Accompanying the CDs is thick, 220-page, hardcover book that is slightly larger than CD size at about five and a quarter inches square. As I mention above, this is yet another extension of the "Angry Eelectric Finger" trilogy of albums. One to each spread are 100 riotously colorful artworks that were painted directly onto salvaged junk LPs made for an exhibit in Ireland. A significant number of the images are bisected by a elaborations on a squiggly line, often in a horizontal, but sometimes in a vertical, orientation. Another common, but less prevalent, theme is the use of a traced hand, frequently with an eye in the palm. Of course following the obsessional pattern of Babs Santini artworks in general, there are several cases of abstracted genitals as well. The book is finely printed, in Hong Kong no less, on glossy stock which helps retain the eye popping quality of the colors used. I might also add that the dust jacket, which reproduces small images of the artworks used for the four original LP / CD releases (the fourth being "Zero Mix" itself) on the inside flaps, hides underneath it a nice embossed cover. Text throughout is little, although each circular artwork has a title written on its inside edge. That only suggests a preference for internally and directly reacting to the art and music without the mediation of verbal framework.
From what I can follow, the "Zero Mix" CD and the "Images / Zero Mix" book are both produced in editions of 1500 copies. Like many releases on Beta-lactam Ring Records, there is a more deluxe sub-edition with extra music, which the current review focuses on. The additional material here is the "Requital for Lady Day" CD, a CD sized insert signed by Steven Stapleton, and an oblong, cloth bound, two part box. This special boxed edition is stated as being in an edition of 400 copies, although it is not numbered anywhere on my copy. The box itself is a bit awkward measuring approximately 14.5" by 7.5" by 1.5" with a hard foam insert to hold the discs and book in place. Kind of an obnoxious size for storing with other audio releases. In contrast to the colorful contents, the box itself is only marked by the artist name and release title embosses on the lid with no ink, or at least a dark black.
Beta-lactam Ring Records - mt103/mt201/mt202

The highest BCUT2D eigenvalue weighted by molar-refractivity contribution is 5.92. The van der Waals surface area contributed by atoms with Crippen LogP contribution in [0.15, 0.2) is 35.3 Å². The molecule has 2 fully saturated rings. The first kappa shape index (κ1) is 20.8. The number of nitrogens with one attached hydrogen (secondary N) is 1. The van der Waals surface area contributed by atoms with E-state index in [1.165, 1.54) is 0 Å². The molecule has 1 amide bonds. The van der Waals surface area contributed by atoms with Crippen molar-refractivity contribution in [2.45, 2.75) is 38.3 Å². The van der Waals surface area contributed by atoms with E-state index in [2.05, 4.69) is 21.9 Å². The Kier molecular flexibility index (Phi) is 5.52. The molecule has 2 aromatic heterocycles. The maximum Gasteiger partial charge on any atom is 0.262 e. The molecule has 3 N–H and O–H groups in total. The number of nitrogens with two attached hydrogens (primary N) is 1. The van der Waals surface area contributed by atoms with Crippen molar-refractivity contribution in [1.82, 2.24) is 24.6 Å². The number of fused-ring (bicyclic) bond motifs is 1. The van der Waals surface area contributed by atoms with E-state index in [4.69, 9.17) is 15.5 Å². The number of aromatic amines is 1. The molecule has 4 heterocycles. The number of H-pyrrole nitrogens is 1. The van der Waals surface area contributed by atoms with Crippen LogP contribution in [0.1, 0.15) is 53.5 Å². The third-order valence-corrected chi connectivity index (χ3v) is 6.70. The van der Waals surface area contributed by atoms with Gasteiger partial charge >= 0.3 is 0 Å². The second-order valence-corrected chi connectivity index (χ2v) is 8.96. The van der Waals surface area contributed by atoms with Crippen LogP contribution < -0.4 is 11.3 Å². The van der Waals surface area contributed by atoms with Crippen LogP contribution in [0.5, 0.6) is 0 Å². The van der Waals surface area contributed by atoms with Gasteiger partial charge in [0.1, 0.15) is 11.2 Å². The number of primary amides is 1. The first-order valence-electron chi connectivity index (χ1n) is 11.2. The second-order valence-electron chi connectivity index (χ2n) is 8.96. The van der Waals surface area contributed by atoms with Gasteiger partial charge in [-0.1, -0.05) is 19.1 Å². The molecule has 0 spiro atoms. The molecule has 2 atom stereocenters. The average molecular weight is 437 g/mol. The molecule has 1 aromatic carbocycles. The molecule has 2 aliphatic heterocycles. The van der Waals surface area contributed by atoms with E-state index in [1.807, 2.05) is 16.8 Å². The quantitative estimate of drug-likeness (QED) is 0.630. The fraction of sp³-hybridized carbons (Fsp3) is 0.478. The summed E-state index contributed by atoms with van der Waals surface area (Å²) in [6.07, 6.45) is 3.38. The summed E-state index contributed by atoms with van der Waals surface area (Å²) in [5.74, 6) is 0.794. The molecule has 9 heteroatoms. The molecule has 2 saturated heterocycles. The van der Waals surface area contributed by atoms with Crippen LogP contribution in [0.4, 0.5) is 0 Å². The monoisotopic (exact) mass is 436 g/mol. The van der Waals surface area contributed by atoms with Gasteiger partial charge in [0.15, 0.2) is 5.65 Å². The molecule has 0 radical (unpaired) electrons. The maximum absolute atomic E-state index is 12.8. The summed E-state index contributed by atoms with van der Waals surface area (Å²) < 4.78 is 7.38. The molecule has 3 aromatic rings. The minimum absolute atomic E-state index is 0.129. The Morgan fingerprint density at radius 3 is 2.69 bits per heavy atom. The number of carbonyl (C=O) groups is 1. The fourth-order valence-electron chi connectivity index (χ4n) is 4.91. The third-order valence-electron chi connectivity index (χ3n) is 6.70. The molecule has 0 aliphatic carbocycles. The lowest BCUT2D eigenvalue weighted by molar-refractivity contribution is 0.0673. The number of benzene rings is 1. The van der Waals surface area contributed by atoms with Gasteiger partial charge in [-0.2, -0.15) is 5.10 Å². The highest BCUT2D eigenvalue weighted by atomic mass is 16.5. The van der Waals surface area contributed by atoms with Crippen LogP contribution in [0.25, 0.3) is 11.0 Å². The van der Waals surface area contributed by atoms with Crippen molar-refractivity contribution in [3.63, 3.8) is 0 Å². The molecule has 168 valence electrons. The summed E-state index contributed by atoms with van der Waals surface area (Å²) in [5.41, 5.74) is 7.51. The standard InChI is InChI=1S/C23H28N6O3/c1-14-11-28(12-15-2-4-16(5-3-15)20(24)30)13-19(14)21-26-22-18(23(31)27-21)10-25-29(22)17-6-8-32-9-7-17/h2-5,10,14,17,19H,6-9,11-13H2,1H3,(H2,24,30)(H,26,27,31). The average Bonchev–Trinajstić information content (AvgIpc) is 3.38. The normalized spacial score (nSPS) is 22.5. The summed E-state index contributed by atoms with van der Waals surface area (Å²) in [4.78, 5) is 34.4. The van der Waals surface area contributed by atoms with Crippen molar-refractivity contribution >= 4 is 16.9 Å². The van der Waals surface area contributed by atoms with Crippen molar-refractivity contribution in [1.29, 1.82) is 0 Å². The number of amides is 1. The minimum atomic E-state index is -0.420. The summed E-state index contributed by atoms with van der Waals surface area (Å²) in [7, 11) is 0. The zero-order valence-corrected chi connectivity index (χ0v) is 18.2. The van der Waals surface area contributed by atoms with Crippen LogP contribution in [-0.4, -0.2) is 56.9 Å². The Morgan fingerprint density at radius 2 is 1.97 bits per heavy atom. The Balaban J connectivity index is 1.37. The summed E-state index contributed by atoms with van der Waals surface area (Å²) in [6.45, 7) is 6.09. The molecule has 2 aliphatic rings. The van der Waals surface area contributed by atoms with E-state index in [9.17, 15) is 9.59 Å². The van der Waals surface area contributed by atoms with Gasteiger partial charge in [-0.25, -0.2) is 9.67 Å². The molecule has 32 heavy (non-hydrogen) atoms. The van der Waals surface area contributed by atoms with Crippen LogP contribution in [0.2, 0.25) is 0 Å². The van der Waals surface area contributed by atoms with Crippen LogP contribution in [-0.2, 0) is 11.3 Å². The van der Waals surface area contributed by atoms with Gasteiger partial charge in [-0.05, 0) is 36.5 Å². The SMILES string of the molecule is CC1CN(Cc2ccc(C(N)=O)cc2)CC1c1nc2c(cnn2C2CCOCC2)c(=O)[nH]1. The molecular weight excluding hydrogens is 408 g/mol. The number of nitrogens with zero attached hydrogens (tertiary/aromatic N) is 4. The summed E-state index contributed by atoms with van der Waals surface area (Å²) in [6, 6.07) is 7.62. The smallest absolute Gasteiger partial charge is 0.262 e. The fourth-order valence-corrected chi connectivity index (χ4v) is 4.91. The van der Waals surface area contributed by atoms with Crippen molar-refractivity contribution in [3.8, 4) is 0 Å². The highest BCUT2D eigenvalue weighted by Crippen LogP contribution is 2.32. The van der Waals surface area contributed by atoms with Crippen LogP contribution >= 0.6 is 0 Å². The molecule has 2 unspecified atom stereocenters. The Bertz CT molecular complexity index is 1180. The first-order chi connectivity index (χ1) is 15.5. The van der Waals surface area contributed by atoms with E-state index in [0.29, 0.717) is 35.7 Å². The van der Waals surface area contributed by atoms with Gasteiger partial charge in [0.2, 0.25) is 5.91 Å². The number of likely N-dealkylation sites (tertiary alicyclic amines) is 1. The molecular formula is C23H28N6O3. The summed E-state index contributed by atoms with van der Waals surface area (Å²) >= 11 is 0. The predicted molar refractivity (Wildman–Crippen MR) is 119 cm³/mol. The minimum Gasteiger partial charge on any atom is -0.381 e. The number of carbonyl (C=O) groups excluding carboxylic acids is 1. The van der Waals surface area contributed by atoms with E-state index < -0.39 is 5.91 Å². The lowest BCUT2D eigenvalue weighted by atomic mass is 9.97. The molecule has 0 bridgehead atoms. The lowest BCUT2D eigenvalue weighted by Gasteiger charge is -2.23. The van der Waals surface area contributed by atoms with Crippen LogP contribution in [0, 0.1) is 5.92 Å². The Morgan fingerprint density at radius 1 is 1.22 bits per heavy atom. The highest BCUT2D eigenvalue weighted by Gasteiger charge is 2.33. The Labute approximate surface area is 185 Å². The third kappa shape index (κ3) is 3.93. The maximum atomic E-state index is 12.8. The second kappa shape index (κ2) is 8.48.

Long since reduced to the core of Dan Burke, and having shed more famous members such as Jim O'Rourke and Thymme Jone, IOS is still serving up multilayered works, demonstrating how much of the group's sound stems from Burke's own explorations. The two pieces that make up this release forgo the shock tactics of the earliest releases and focus on a more diffuse malaise. Two other reviewers have made a comparison to the work of The Hafler Trio, and that is easy to see as the central component on this record is the type of rich drones so prominent on later releases from H3O. However, IOS sidesteps the pseudoscience and pomposity that come as baggage with any of Andrew McKenzie's work. Anyhow, "Sedation" is unsurprisingly, given its title, the more subtle of the two beginning as it does in the most faint manner, shifting after a swash of static-like sounds which ushers in a fuller but still diffuse, calm atmosphere. Progression continues slowly, adding layers to the sound which occupy distinct sections of the frequency range. After the half way point, drifting bass tones which remind me of the earlier Organum shimmer through. "Quell" retains more of the tension that I associate with Illusion of Safety as the drone are more machine-like, although less abrasive than the work of Vivenza. The track starts with medicine chest's question in George Lucas' film "THX1139": "What's wrong?" From there it sets free the anxiety lurking within. As a coda to "Sedation", "Quell" ends with a very airy trailout as if to prepare you to flip the record back to its A side. Of course there is more detail found on both sides, but I don't feel that an in depth analysis of every component allows staying focused on the overall atmosphere. Has Illusion of Safety softened? Perhaps not, and more likely this is a rare gift from Dan which allows a deeper sinking into the drone without the usual jarring wake up call. The record totals around 20 minutes and is pressed on translucent yellow vinyl which is wrapped in a full color jacket.